Thursday, April 16, 2020

Zenobia: A female tidal wave that almost engulfed Rome

Zenobia rose to power when her husband, ruler of Palmyra (in present-day Syria), died in 267. As queen, she conquered Egypt and reigned until 274 when Roman forces overpowered her armies and captured her.
“Those who speak with contempt of the war I am waging against a woman, are ignorant both of the character and power of Zenobia. It is impossible to enumerate her warlike preparations of stones, of arrows, and of every species of missile weapons and military engines.” - Roman emperor Aurelian
The Historia Augusta tells of her being at the head of Aurelian`s Triumph in a golden chariot she had originally commissioned for her own triumphal march into Rome as conqueror, and bound in golden chains, as depicted in Hosmer's portrait.
A lovely poem that could describe Zenobia:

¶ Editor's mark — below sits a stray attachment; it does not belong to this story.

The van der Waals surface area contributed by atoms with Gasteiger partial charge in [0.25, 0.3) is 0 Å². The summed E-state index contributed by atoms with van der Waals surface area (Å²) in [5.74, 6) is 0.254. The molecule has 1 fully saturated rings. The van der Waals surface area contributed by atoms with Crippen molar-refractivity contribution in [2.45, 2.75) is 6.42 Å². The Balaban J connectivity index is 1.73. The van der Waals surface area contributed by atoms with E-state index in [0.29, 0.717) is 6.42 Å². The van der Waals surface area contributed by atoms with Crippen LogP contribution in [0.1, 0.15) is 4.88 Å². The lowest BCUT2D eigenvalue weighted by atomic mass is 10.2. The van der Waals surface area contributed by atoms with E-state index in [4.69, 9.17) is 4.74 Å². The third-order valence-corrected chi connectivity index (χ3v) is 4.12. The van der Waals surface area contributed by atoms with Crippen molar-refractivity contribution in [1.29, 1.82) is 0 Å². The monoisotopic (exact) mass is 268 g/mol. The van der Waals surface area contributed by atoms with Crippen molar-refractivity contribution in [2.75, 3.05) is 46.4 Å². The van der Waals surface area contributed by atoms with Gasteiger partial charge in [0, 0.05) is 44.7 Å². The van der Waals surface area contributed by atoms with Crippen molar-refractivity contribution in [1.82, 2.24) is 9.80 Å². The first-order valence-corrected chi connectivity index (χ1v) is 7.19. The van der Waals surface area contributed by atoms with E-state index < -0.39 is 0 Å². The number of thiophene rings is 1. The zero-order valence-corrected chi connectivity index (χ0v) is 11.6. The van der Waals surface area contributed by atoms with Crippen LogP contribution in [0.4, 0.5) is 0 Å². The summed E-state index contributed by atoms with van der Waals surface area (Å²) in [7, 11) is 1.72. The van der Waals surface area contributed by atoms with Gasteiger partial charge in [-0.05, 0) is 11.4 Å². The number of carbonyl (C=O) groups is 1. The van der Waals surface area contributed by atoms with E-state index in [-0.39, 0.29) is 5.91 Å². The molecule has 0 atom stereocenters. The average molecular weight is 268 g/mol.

Could you not have been
a little smaller than a queen -
a river, not a tidal wave
engulfing all you tried to save?
- Anne Stevenson
From an excellent blog post: Zenobia: A Rebel With A Cause

Image: Zenobia by American artist Harriet Goodhue Hosmer, 1859 at the Saint Louis Art Museum courtesy of the museum. The dignity of this figure’s profile, the detail of her ancient dress, and the careful regularity of the drapery folds testify to sculptor Harriet Hosmer’s mastery of neoclassical style. 

I also thought this ancient portrait of Zenobia's husband, Odenathus c. 230-250 CE, at the Ny Carlsberg Glyptotek in Copenhagen was quite dramatic. They say the unfinished back shows that the statue stood in a niche. The carved eyelashes are an unusual detail. The pupil and iris were inlaid.

Image courtesy of Wikimedia Commons contributor Carole Raddato.
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